Last week, we were finally able to get up to The Olive Hill, to see how it had survived the harshest winter in recent memory. But first, because we had our son with us, we took a little trip to visit the Ulivone, aka the oldest olive tree in Europe. We were excited to see the tree again, having seen it once before in the autumn, on our wonderful day out learning about olive oil production and tasting, with world renowned expert, and long time Sabina resident, Johnny Madge. The tree dates back to Roman Times, and is justifiably famous for its great age, size and continued productivity.
Just before our visit last autumn, Ulivone had lost a sizable branch in a recent wind, but was otherwise healthy, as can be seen here.
Now as you know, dear reader, this winter we have been learning lots and lots of theory about olive trees, in the hope that when we finally own our 400 trees, we will be able to look after them appropriately, and produce many litres of fabulous olive oil. And one thing that we have learnt is that one should never, ever, prune before cold weather, as the “wound” will not heal in time to prevent cold from entering, and then killing the tree. Clearly, poor Ulivone had done some autumnal “self pruning” last year, and, according to its owner, had suffered catastrophic, possibly fatal damage when the “Burano” (Siberian wind) struck this February, bringing with it snow, and temperatures of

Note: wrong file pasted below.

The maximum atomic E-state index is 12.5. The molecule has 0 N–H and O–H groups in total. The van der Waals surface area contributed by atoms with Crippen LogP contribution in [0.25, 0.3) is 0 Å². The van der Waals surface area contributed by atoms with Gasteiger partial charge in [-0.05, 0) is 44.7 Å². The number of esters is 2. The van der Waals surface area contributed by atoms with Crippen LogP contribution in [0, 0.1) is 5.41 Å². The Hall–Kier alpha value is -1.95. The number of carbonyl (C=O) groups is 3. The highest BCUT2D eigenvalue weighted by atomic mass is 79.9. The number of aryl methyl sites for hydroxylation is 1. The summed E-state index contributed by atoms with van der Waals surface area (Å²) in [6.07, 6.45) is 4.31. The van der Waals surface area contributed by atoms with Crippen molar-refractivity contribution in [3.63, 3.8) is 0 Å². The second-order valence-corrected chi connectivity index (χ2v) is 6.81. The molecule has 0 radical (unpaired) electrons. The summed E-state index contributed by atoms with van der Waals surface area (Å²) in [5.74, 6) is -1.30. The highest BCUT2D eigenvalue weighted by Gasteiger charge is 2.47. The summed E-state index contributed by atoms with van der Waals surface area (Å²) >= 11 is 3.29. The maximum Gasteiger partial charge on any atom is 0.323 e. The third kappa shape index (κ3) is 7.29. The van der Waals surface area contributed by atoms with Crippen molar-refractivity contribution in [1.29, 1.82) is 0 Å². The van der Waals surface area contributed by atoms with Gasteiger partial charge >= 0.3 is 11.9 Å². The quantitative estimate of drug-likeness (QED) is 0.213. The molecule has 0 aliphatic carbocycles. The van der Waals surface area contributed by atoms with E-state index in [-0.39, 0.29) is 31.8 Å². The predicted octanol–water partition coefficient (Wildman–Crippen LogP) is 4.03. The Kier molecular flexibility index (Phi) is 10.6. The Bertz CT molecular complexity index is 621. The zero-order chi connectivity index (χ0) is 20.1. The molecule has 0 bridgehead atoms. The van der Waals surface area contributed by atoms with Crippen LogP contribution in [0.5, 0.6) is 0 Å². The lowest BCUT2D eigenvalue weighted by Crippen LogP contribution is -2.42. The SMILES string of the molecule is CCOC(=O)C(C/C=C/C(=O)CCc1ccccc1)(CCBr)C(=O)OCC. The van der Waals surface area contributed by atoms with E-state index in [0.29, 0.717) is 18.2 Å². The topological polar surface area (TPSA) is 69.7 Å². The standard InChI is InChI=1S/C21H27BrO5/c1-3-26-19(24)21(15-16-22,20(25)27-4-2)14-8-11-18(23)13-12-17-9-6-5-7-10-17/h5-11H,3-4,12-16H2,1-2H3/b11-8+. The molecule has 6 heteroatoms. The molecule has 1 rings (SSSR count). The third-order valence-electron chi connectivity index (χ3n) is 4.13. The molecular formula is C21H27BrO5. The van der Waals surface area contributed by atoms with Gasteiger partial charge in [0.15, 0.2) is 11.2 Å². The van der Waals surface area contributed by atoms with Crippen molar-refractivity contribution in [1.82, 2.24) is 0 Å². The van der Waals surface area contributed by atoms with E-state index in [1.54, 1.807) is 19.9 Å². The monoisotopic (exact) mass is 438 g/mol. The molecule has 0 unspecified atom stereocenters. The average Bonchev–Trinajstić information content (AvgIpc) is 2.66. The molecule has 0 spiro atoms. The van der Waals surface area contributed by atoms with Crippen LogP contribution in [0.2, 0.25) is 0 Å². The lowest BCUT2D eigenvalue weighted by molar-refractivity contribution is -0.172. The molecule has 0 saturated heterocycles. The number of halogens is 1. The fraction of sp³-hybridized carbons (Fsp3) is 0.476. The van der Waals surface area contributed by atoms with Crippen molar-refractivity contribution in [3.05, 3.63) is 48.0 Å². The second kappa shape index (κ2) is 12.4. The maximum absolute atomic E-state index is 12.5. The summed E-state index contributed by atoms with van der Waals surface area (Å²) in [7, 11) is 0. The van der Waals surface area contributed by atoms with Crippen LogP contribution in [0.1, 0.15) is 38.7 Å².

-12 degrees. Which is why Ulivone now looks like this.
The tree’s rather depressed owner introduced scary new words into our vocabulary as we looked at the tree: bruccia di gelo, sta morendo, and non sopravviverà .
Chastened, and remembering that our Indispensable Neighbour had chosen to prune our trees last autumn, we headed up the hill. As we had feared, we were met with a sorry sight. To show you the olive trees nearest the house would be too depressing right now. Our fear is that having been pruned hard in the autumn, they are suffering the same fate as Ulivone, and are dealing with the catastrophic effects of ice penetrating their open wounds. The citrus trees have also suffered horribly. It’s early days, but we are hopeful that they, at least, will recover. The fruit, which we had hoped to collect and turn into marmalade is gone, leaves are lying shriveled on the ground, and the lemon tree has all but disappeared, but all hope is not yet lost, and although it may take several years, with a couple of years of TLC, they may yet bounce back.
So for now, all we can do is watch and hope.
Keep your fingers crossed for a gentle spring.